In China, there is an urgent need to address issues of food access and availability, food quality and safety and the environmental impact of agriculture in a society where diets are changing as the economy grows. As part of China’s successful green revolution over the last 50 years, enormous increases in food production have been achieved largely as a result of advances in both plant breeding and agronomy Very large increases in the usage of fertiliser, agrochemicals and particularly of water have increased productivity but all of this has been very damaging to the environment in many regions. Commonly, both quality and safety of food are significant issues in China due to both contamination with agrochemicals and as a result of food fraud.
Nevertheless some positive changes are underway in the food system with increased consumption of fruit and organic vegetables in Chinese diets but even here extra water use is often required and this is certainly the case also as a result of increasing consumption of meat in the diets of increasing numbers of people. Excess water consumption has reduced water tables in many regions of China (and other important food production regions). Reduction to dangerously low levels is leading to desertification in some regions with real threats to capacity for sustained production by farmers in these and other regions. Excess fertiliser use has resulted in many high profile pollution problems in surface waters which are valuable both for agriculture and for cultural tourism.
The introduction by scientists at China Agriculture University of ‘Science and Technology Backyards’ (STBs) is one very innovative approach to helping smallholders in China transform agriculture to respond to the challenge of greater ‘Ecological Civilization’, as set out in recent years by the Chinese Government. Using such an approach to exploit recent advances in plant and crop science is very much in tune with the agenda of EAT-Lancet Commission. In increasing numbers of communities across China, agricultural scientists living in villages among farmers to achieve yield and economic gains sustainably. The aims of this knowledge exchange programme are to advance participatory innovation and technology transfer and garner public and private support for these innovations. The approach has identified multifaceted yield-limiting factors involving agronomic, infrastructural, and socioeconomic conditions and interventions at the personal and community level are transforming peoples’ lives.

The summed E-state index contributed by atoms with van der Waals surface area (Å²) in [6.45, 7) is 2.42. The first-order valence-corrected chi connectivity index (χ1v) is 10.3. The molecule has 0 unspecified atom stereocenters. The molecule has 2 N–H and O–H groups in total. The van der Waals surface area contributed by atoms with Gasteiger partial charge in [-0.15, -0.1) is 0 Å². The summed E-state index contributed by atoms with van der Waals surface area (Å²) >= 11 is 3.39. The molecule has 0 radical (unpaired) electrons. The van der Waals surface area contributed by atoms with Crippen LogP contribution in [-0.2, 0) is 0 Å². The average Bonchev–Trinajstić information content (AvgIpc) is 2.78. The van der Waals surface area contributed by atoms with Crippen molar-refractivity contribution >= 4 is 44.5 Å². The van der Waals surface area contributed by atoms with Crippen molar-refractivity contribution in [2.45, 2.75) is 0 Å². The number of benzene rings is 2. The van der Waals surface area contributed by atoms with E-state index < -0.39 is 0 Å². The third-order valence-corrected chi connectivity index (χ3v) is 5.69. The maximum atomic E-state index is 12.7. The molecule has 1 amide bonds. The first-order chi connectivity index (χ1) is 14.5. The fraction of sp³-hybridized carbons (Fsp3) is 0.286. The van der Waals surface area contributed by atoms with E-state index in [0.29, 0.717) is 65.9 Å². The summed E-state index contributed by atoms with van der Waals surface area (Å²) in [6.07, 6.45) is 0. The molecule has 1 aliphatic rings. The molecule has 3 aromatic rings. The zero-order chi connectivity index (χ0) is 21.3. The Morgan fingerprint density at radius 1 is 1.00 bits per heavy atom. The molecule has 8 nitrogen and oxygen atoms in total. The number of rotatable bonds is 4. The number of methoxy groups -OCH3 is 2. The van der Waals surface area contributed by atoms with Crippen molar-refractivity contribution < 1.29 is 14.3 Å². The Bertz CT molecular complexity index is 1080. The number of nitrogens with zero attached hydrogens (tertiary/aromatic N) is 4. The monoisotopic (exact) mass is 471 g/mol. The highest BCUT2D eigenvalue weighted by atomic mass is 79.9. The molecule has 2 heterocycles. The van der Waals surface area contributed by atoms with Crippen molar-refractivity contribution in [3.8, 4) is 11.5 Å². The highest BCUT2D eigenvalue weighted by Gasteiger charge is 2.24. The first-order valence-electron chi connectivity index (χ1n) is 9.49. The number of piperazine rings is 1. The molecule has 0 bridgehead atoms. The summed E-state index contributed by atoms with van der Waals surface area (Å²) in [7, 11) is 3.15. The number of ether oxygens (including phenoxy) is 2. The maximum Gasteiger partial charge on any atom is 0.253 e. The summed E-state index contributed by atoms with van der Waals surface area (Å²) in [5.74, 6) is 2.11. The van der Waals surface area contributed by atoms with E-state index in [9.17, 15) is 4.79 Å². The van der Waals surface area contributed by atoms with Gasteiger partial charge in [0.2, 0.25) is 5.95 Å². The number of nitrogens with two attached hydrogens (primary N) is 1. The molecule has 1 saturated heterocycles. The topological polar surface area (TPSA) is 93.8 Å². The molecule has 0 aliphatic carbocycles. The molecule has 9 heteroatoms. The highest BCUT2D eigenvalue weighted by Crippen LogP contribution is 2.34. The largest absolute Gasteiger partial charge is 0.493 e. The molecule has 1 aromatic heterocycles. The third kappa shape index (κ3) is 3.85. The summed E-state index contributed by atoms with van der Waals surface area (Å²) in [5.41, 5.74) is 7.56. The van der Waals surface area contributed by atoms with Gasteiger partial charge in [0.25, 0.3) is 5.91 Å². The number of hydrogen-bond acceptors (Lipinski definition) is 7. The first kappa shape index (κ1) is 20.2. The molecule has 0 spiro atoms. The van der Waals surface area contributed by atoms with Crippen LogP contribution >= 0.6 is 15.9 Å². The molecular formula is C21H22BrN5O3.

Due to past experiences of famine and political instability, China’s government has made grain production and food security a top priority for the nation. By the 2000s, after years of food shortage, China finally produced enough food annually to feed its enormous population. Now, China has set a new target of green growth in future grain production. This target involves high efficiency in resource use with reduced environmental risk. Novel developments in agronomy enable maintenance of a relatively high grain yield on a regional scale. To help deliver on these targets, China is also developing strong policy incentives for environmental protection and green growth in grain production. Going forward, it is planned that Chinese agriculture will continue to put into practice a vision of innovative, coordinated rural revitalization and green development. The science and technology backyard (STB) model could provide an effective approach to realize the green development of agriculture, as it aims to close yield gaps in China by empowering smallholder farmers through integrating efforts of researchers, farmers, the government, and agro-enterprises.
Success at scale in improving sustainable resource use and increasing grain production in China will enhance the country’s food security while decreasing poverty and the environmental footprint of food production, thereby contributing to the global goal of sustainable development. To meet new demands of Chinese agriculture in a new era, as well as for promoting further implementation of United Nations (UN) Sustainable Development Goals (SDGs), the National Academy of Agriculture Green Development and the International School of Agriculture Green Development were launched by China Agricultural University in July, 2018. A national strategy of Agricultural Green Development, issued by the central Chinese Government is likely to provide valuable understanding and new production practices, particularly for smallholders in other developing countries that are already facing or will soon face dietary and environmental challenges similar to those currently faced by China.